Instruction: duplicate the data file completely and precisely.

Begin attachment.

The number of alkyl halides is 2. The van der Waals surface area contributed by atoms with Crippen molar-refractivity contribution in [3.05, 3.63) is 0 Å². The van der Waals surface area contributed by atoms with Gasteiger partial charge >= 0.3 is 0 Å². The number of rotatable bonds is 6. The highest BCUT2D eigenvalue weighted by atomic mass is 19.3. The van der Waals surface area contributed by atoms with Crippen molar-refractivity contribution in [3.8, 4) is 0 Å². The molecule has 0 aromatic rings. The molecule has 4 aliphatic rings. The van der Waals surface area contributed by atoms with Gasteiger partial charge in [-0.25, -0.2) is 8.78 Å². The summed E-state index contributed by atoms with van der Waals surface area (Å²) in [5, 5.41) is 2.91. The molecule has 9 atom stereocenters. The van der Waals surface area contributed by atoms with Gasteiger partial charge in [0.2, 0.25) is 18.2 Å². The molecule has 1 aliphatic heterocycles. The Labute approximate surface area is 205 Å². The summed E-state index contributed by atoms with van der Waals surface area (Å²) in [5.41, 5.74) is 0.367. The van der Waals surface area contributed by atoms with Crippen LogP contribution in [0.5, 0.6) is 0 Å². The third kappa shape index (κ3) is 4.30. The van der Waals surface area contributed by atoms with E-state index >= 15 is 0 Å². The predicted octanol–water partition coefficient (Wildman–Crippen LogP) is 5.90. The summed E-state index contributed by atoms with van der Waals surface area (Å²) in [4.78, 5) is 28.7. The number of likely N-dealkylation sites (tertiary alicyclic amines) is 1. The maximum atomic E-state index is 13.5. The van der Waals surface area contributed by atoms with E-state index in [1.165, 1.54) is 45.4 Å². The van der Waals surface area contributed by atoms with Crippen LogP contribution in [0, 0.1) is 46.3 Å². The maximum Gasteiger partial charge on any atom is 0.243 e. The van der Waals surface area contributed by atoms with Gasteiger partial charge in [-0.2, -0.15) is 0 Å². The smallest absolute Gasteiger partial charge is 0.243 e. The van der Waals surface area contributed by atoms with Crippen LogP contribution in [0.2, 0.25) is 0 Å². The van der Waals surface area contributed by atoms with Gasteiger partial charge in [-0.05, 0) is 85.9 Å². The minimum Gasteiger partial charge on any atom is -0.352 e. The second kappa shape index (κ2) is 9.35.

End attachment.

The number of alkyl halides is 2. The van der Waals surface area contributed by atoms with Crippen molar-refractivity contribution in [3.05, 3.63) is 0 Å². The van der Waals surface area contributed by atoms with Gasteiger partial charge >= 0.3 is 0 Å². The number of rotatable bonds is 6. The highest BCUT2D eigenvalue weighted by atomic mass is 19.3. The van der Waals surface area contributed by atoms with Crippen molar-refractivity contribution in [3.8, 4) is 0 Å². The molecule has 0 aromatic rings. The molecule has 4 aliphatic rings. The van der Waals surface area contributed by atoms with Gasteiger partial charge in [-0.25, -0.2) is 8.78 Å². The summed E-state index contributed by atoms with van der Waals surface area (Å²) in [5, 5.41) is 2.91. The molecule has 9 atom stereocenters. The van der Waals surface area contributed by atoms with Gasteiger partial charge in [0.2, 0.25) is 18.2 Å². The molecule has 1 aliphatic heterocycles. The Labute approximate surface area is 205 Å². The summed E-state index contributed by atoms with van der Waals surface area (Å²) in [5.41, 5.74) is 0.367. The van der Waals surface area contributed by atoms with Crippen LogP contribution in [0.5, 0.6) is 0 Å². The third kappa shape index (κ3) is 4.30. The van der Waals surface area contributed by atoms with E-state index >= 15 is 0 Å². The predicted octanol–water partition coefficient (Wildman–Crippen LogP) is 5.90. The summed E-state index contributed by atoms with van der Waals surface area (Å²) in [4.78, 5) is 28.7. The number of likely N-dealkylation sites (tertiary alicyclic amines) is 1. The maximum atomic E-state index is 13.5. The van der Waals surface area contributed by atoms with E-state index in [1.165, 1.54) is 45.4 Å². The van der Waals surface area contributed by atoms with Crippen LogP contribution in [0, 0.1) is 46.3 Å². The maximum Gasteiger partial charge on any atom is 0.243 e. The van der Waals surface area contributed by atoms with Gasteiger partial charge in [-0.2, -0.15) is 0 Å². The smallest absolute Gasteiger partial charge is 0.243 e. The van der Waals surface area contributed by atoms with Crippen LogP contribution in [0.2, 0.25) is 0 Å². The van der Waals surface area contributed by atoms with Gasteiger partial charge in [-0.05, 0) is 85.9 Å². The minimum Gasteiger partial charge on any atom is -0.352 e. The second kappa shape index (κ2) is 9.35.